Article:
Thursday, December 23, 2010


The other night, after I vented about how sick we've all been, I went and read some articles from the True Woman 2010 Conference, and something in one of them pretty much knocked me over . . .

"Girls, the other day I met a gal who lives in my neighborhood. I didn’t know her, but one of our young moms came and picked me up and said, 'I can’t do this by myself. You’re going to have to go with me.' She had heard about this gal. Her name is Lynn. Lynn was diagnosed about two months ago with pancreatic cancer. She’s a young mother. She has a four-year-old and a seven-year-old. She has stage four pancreatic cancer. She does not have long to live.

So we went and just dropped in on Lynn and asked her if there was anything we could do for her, how we could pray for her. Do you know what she said? She said, 'I just never thought that I wouldn’t have any more time with my kids.'

Don’t blink because the days in which we live are precious. On the days when it’s hard, remember that none of us are guaranteed “X” number of days. We’re in transition as moms from the moment we bring that newborn home. Some of those changes we long for—we can’t wait for them to walk, or we can’t wait for them to talk, or to quit nursing, or to be able to buckle their own car seat."

I have been longing for and looking forward to some of these transitions since the day Lyndon was born, but the thought that I might not be around to see them has never even crossed my mind. This week, I longed for him to be old enough to find the toilet, or at least the sink, when he threw up, to be able to climb the stairs safely so I wouldn't have to stand behind him all the time, to take one long nap instead of two little ones, to go back to sleep in the middle of the night without crying for ten minutes, to stop being afraid of the vacuum cleaner and people blowing their noses, the list goes on.

And then I thought about not being around to see these moments. Depressing, I know, but, in many ways, realistic. God could choose any moment to take me home (or to take Lyndon home, for that matter), and I should try to live every day aware of that fact, because it's the truth. Then, even if I am allowed to watch him grow up and grow old, I will have savored the time. I can thank God for giving me every day that I had with him (and with Adrian, too, but I've been struggling much more with mothering than with um... wife-ing-- why is it that there's no verb form of that word-- lately).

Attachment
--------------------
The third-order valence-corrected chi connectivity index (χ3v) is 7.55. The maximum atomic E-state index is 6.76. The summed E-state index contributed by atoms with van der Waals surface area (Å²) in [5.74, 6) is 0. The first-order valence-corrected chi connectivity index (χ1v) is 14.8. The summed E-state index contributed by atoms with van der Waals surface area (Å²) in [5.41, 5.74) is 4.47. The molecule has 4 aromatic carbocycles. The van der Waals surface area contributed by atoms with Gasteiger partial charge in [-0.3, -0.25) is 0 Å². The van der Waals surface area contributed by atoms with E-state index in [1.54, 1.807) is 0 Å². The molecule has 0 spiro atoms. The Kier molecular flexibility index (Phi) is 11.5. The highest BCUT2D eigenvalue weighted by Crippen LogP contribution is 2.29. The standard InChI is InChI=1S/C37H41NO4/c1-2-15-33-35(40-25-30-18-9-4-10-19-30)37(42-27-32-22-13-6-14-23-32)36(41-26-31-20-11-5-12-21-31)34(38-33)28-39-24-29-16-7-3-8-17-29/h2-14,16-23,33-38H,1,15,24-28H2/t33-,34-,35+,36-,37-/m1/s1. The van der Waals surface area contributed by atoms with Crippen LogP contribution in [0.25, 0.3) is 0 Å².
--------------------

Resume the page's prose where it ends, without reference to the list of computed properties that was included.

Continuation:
So, no matter how much Lyndon gets sick this winter, no matter how many tantrums he throws or how many times I have to tell him 'no touch', no matter what he puts in his mouth or what comes out of his, ahem, other end, I will cherish every moment God gives me with my baby boy. I will love him fiercely but never forget that God loves him (and me!) with the kind of everlasting love that I can only dream of. He has good plans for the two of us, no matter how many days we get together.

1 comment:

InDeeds said...

It does feel morbid sometimes to think "Enjoy this because it might not last"....but that kind of perspective really is helpful. On hard days I try and remember that if Phoebe were suddenly not here anymore, I would miss both her smiles and her tears. It makes the tears (and screams and midnight feedings and vomits and diapers) seem more precious somehow.
Thanks for the thought provoking post!